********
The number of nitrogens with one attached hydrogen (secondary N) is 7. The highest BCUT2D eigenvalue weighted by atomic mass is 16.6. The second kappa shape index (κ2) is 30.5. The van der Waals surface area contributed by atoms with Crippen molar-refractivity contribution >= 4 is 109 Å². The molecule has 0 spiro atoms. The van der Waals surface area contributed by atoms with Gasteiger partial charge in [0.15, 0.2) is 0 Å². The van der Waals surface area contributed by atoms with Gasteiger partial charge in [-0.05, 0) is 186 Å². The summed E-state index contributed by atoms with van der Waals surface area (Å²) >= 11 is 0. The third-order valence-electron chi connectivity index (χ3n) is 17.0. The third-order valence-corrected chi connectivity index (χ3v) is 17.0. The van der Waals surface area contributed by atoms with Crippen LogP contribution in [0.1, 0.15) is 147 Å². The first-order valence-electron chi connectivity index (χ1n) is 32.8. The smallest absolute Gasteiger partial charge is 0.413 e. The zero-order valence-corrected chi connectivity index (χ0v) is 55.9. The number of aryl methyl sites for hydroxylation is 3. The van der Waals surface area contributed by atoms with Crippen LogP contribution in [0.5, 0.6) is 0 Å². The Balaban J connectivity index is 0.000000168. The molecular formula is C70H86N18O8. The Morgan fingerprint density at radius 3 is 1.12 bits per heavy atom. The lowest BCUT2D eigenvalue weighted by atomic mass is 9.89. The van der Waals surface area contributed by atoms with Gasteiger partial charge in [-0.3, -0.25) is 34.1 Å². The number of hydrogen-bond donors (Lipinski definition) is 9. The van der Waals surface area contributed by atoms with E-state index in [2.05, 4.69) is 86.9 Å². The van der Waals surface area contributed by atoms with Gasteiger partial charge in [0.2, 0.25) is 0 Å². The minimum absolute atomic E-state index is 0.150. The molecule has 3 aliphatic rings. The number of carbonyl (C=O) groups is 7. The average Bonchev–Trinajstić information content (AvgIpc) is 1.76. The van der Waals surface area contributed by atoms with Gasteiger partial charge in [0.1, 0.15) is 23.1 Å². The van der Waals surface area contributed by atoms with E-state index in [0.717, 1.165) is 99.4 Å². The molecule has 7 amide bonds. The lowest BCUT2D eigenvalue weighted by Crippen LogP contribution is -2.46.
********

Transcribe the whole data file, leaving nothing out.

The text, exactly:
The number of nitrogens with one attached hydrogen (secondary N) is 7. The highest BCUT2D eigenvalue weighted by atomic mass is 16.6. The second kappa shape index (κ2) is 30.5. The van der Waals surface area contributed by atoms with Crippen molar-refractivity contribution >= 4 is 109 Å². The molecule has 0 spiro atoms. The van der Waals surface area contributed by atoms with Gasteiger partial charge in [0.15, 0.2) is 0 Å². The van der Waals surface area contributed by atoms with Gasteiger partial charge in [-0.05, 0) is 186 Å². The summed E-state index contributed by atoms with van der Waals surface area (Å²) >= 11 is 0. The third-order valence-electron chi connectivity index (χ3n) is 17.0. The third-order valence-corrected chi connectivity index (χ3v) is 17.0. The van der Waals surface area contributed by atoms with Crippen LogP contribution in [0.1, 0.15) is 147 Å². The first-order valence-electron chi connectivity index (χ1n) is 32.8. The smallest absolute Gasteiger partial charge is 0.413 e. The zero-order valence-corrected chi connectivity index (χ0v) is 55.9. The number of aryl methyl sites for hydroxylation is 3. The van der Waals surface area contributed by atoms with Crippen LogP contribution in [0.5, 0.6) is 0 Å². The Balaban J connectivity index is 0.000000168. The molecular formula is C70H86N18O8. The Morgan fingerprint density at radius 3 is 1.12 bits per heavy atom. The lowest BCUT2D eigenvalue weighted by atomic mass is 9.89. The van der Waals surface area contributed by atoms with Gasteiger partial charge in [-0.3, -0.25) is 34.1 Å². The number of hydrogen-bond donors (Lipinski definition) is 9. The van der Waals surface area contributed by atoms with E-state index in [2.05, 4.69) is 86.9 Å². The van der Waals surface area contributed by atoms with Gasteiger partial charge in [0.2, 0.25) is 0 Å². The minimum absolute atomic E-state index is 0.150. The molecule has 3 aliphatic rings. The number of carbonyl (C=O) groups is 7. The average Bonchev–Trinajstić information content (AvgIpc) is 1.76. The van der Waals surface area contributed by atoms with Gasteiger partial charge in [0.1, 0.15) is 23.1 Å². The van der Waals surface area contributed by atoms with E-state index in [0.717, 1.165) is 99.4 Å². The molecule has 7 amide bonds. The lowest BCUT2D eigenvalue weighted by Crippen LogP contribution is -2.46.